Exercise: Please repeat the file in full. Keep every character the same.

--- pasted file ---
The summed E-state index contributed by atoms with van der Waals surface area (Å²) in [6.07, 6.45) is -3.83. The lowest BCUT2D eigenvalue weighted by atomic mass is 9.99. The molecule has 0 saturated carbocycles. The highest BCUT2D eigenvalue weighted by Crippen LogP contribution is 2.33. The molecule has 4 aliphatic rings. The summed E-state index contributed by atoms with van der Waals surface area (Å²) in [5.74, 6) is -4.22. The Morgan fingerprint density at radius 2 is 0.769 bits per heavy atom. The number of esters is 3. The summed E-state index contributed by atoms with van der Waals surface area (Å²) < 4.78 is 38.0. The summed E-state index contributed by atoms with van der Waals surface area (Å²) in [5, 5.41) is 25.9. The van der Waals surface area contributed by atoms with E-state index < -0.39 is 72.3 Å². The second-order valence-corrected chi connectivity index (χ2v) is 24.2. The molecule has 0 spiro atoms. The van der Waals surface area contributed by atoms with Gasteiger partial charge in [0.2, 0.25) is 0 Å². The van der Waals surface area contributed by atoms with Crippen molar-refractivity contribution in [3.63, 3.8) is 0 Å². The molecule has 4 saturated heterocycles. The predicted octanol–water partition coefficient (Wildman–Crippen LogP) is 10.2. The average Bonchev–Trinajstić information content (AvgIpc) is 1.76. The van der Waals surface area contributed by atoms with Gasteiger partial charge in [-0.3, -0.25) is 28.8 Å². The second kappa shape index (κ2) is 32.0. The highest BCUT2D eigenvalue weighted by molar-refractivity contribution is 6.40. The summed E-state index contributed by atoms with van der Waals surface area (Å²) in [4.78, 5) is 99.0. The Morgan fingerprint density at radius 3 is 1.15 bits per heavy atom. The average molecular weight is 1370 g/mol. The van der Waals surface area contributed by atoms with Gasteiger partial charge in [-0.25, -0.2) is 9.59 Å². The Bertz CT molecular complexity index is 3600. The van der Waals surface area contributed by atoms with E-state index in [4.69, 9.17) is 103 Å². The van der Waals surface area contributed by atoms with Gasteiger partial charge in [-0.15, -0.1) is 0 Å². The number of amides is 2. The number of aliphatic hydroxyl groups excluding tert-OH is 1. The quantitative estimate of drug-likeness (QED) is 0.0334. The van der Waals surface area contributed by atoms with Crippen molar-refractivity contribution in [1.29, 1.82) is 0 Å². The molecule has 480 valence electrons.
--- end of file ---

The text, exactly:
The summed E-state index contributed by atoms with van der Waals surface area (Å²) in [6.07, 6.45) is -3.83. The lowest BCUT2D eigenvalue weighted by atomic mass is 9.99. The molecule has 0 saturated carbocycles. The highest BCUT2D eigenvalue weighted by Crippen LogP contribution is 2.33. The molecule has 4 aliphatic rings. The summed E-state index contributed by atoms with van der Waals surface area (Å²) in [5.74, 6) is -4.22. The Morgan fingerprint density at radius 2 is 0.769 bits per heavy atom. The number of esters is 3. The summed E-state index contributed by atoms with van der Waals surface area (Å²) < 4.78 is 38.0. The summed E-state index contributed by atoms with van der Waals surface area (Å²) in [5, 5.41) is 25.9. The van der Waals surface area contributed by atoms with E-state index < -0.39 is 72.3 Å². The second-order valence-corrected chi connectivity index (χ2v) is 24.2. The molecule has 0 spiro atoms. The van der Waals surface area contributed by atoms with Gasteiger partial charge in [0.2, 0.25) is 0 Å². The van der Waals surface area contributed by atoms with Crippen molar-refractivity contribution in [3.63, 3.8) is 0 Å². The molecule has 4 saturated heterocycles. The predicted octanol–water partition coefficient (Wildman–Crippen LogP) is 10.2. The average Bonchev–Trinajstić information content (AvgIpc) is 1.76. The van der Waals surface area contributed by atoms with Gasteiger partial charge in [-0.3, -0.25) is 28.8 Å². The second kappa shape index (κ2) is 32.0. The highest BCUT2D eigenvalue weighted by molar-refractivity contribution is 6.40. The summed E-state index contributed by atoms with van der Waals surface area (Å²) in [4.78, 5) is 99.0. The Morgan fingerprint density at radius 3 is 1.15 bits per heavy atom. The average molecular weight is 1370 g/mol. The van der Waals surface area contributed by atoms with Gasteiger partial charge in [-0.25, -0.2) is 9.59 Å². The Bertz CT molecular complexity index is 3600. The van der Waals surface area contributed by atoms with E-state index in [4.69, 9.17) is 103 Å². The van der Waals surface area contributed by atoms with Gasteiger partial charge in [-0.15, -0.1) is 0 Å². The number of amides is 2. The number of aliphatic hydroxyl groups excluding tert-OH is 1. The quantitative estimate of drug-likeness (QED) is 0.0334. The van der Waals surface area contributed by atoms with Crippen molar-refractivity contribution in [1.29, 1.82) is 0 Å². The molecule has 480 valence electrons.